Monday, 9 May 2011

The Day Pakistanis Got the Shock Of Their Life At 11000 Feet


Zoji La presented one of the most difficult terrains for the Indian Army. Srinagar was connected to Sonmarg by an 84 km one way fair weather road, with weak bridges unable to take heavy vehicles. The main bridges were in Wyle(29 km), Kangan (38km) and Gund (59 km). From Sonmarg to Baltal was a 14 km long track. Baltal was the junction for tracks from Srinagar, ZojiLa and Pahalgam. From here the track climbed steeply 2000 ft to Zoji La(11,578 ft). From the pass it continued on the same elevation with steep shoulders ranging to 16000 feet on both sides. Two nullahs flowed through this, the Bod Gumbhar Nar from west and Lokut Gumbhar Nar from the east. There is snow near these tracks even in summer. 3 km from Zoji La the path broadens into a flattish area called Gumri. A little away is Machoi from where the track descended into a large pastureland called Minamarg, at the end of which was Matayan village. 21 kms from Matayan was Dras (10,060 ft). Tall cliffs and ridges rising 5000 to 6000 feet above the tracks flanked the entire route. Dras was the coldest place in the country with winter temperatures reaching –50 degrees centigrade. To further complicate the situation the low level of oxygen caused problems to everyone except the locals.

Zojila, which means Path of Blizzards', is located at an elevation of 3529 meters or 11578 feet and about 102 kilometers east of Srinagar. It is the main pass on the route connecting Leh to the state capital.

When the Indian Army landed at Srinagar airport in the wee hours of October 27, 1947, the Pakistani raiders were just a few kilometers away. If they had not paused a day at Baramula on October 26 to whet their appetite for rape and loot, they could have been in Srinagar and the Maharaja's accession would have come too late.

The Pakistanis, offensive saw fall of Kargil on May 10. On June 6, Dras fell. The Srinagar-Leh route was blocked. The Pakistanis also came to control the heights dominating the Zojila defile. The Zojila garrison was besieged. In Ladakh, the Pakistanis were in Nimmu and controlled the Nubra Valley. Leh was less than 30 kms away and defending it was a puny force consisting of one platoon of Dogras and three platoons of J and K state forces. Less than 70 men supported by 300 newly raised Ladakhi home-guards faced a battle-hardened force of over 5000 Pathans, Chitralis and deserters from J and K forces stiffened by a strongcontingent of Gilgit Scouts. The only access to Leh were foot-tracks from Manali via Keylong over the 17,000-foot-high Bara Lacha La and Taglang La passes, and another one from Jammu via Kishtwar and Zanskar.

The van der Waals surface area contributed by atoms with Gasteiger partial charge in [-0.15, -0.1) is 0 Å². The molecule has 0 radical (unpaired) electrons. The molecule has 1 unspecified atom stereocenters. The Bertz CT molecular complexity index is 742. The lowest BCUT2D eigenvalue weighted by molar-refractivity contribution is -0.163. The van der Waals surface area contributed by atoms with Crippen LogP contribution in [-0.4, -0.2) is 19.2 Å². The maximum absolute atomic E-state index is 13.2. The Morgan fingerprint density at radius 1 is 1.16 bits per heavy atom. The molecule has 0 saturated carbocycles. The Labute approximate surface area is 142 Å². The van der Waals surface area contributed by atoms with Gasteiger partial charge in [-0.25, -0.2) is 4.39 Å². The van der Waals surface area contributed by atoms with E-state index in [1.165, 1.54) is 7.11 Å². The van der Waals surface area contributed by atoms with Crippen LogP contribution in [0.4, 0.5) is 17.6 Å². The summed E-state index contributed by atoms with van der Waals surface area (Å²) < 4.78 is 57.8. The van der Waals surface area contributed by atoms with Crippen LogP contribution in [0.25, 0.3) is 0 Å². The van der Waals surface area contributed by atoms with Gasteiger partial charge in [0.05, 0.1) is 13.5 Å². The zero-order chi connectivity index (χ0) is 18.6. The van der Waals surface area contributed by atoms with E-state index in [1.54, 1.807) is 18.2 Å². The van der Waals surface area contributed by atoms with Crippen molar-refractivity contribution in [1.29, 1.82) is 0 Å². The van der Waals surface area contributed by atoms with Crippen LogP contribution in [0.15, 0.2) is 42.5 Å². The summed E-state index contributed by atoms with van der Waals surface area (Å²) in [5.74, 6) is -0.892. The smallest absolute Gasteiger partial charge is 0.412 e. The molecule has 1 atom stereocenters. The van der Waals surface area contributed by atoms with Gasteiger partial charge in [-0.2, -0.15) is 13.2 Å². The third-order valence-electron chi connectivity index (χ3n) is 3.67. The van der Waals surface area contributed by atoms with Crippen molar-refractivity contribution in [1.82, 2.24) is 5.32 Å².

Pakistan next aimed for Skardu, a major center on the Gilgit-Leh road. On February 15, 1948, the siege of Skardu began. The Indian Army made two attempts to relieve Skardu. Both failed. On August 14, as the country was preparing to celebrate the first year of independence, Skardu fell.The battle of Zojila is set against this backdrop.

After a record-breaking landing at an airfield along with Air Commodore Meher Singh, the Indian contingent had to necessarily reopen the old Srinagar – Leh trade route after retaking Dras and Kargil.

Maj Gen K.S. Thimayya issued his operational instructions to Brigadier K.L. Atal of the 77 Para Brigade on August 29. Itwas an ambitious plan. This was the first time the Indian Army would be operating at high altitudes. The brigade was entirely unprepared for warfare in extreme weather and on arduous terrain. Most of the troops in the five battalions comprising the brigade hardly had any time for acclimatisation and were in light clothing. Nevertheless the attack commenced on September 1. The enemy held firm and Operation Duck failed.The Army Commander, Lieutenant General K.M. Cariappa, ordered: "Change the name of the operation from Duck to Bison, but continue we must with our plan with Zojila and capture Kargil.'' Thimayya realised that a mere change of names was not enough. The 77 Para Brigade needed firepower to blast the enemy from the positions he had strongly dug himself into on the Zojila heights.

His solution was brilliant. He ordered the deployment of a squadron of Stuart Mk-VI tanks of the 7 Light Cavalry commanded by Lt-Col Rajinder Singh "Sparrow''. Accordingly its C company of the 11-ton tanks was ordered to move to Baltal. The tanks were moved through cities after curfew was imposed at night with their turret removed. Utmost secrecy was the key. The tanks needed a road. An eight-km length of the track had to be widened and strengthened to take the width and the weight of the tanks. The engineers cut this path into the rockface in about 20 days. The road was completed on October 15 and the stage was set for the assault on Zojila. Because of the steep gradient the tanks had to be physically pushed up by the jawans on to the narrow track to position them for the final assault. Tanks had never been used at this altitude before.

The assault began on November 1 having been held up for about two weeks due to bad weather. The appearance of the tanks rattled the enemy. The Pakistanis were so shocked that one of the soldier when reported to his officer about Indian tanks the officer chastised the soldier for telling fibs and spreading rumours.But when they saw the tanks most Pakistani's ran for cover leaving behind everything. The tanks shot out the enemy's high pickets while the infantry mopped up the slopes.Many of the bewildered Pakistanis were hunted out of the numerous caves and killed. The tanks were not to stop there. On November 12 they appeared further up the road to Kargil at Matayan. On November 24 Kargil was retaken and the linkup with Leh completed.